This story of perseverance and determination in the face of unspeakable hardship is a beautiful piece of writing. It tells the story of four urban men on a canoe trip gone horribly wrong. Intense and engaging, frightening and vivid. One of the best psychological thrillers I have ever read.
#8: The War of the Roses Tetralogy by William Shakespeare
Consisting of Henry VI, Parts 1, 2, and 3, and Richard III, the War of the Roses tetralogy is an outstanding example of Shakespeare’s dramatic prowess. All of the plays are very enjoyable, but Richard III is definitely the best. Read all four of them to get the entire story.
Kesey’s novel about the inner workings of an insane asylum is one of the most disturbing but inspiring books I have ever read. The book features anti-hero Randle Patrick McMurphy, one of the great modern literary figures. Read the book, watch the movie, and thank God for whatever dash of sanity you possess.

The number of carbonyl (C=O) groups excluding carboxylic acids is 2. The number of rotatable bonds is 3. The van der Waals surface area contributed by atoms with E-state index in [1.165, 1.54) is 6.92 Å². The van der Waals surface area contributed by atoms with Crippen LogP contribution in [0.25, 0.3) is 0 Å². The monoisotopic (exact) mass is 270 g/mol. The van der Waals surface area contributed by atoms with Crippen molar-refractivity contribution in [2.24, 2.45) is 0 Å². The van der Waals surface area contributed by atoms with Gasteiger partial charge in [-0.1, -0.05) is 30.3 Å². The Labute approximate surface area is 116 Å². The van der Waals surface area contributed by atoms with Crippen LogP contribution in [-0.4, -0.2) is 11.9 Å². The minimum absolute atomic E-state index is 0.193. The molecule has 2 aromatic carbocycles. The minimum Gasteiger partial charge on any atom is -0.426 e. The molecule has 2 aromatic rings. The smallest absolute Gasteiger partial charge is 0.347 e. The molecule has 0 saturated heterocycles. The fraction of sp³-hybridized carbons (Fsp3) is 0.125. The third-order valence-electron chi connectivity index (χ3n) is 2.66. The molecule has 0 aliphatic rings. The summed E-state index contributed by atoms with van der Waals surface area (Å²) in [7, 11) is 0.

McCarthy is an author with a tremendous reputation in modern literature. I am happy to say that this book lived up to McCarthy’s fame. Telling the story of Cornelius Suttree and his band of homeless associates, Suttree is a darkly humorous look at humanity from the underside.
Vonnegut’s heartbreaking story of Howard Campbell is both humorous and depressing. Through subtle wit, Vonnegut reminds us that the person we present to the world is the person we are, whether we realize it or not. Read it and remember the value of sincerity in everyday life.
This book was the first one I read this year and remains one of my favorites. It follows Oleg Kostoglotov as he undergoes treatment for cancer in a Soviet hospital. At once an examination of the harsh nature of Soviet rule and a look at the frailty of all existence, this book is not easily forgotten.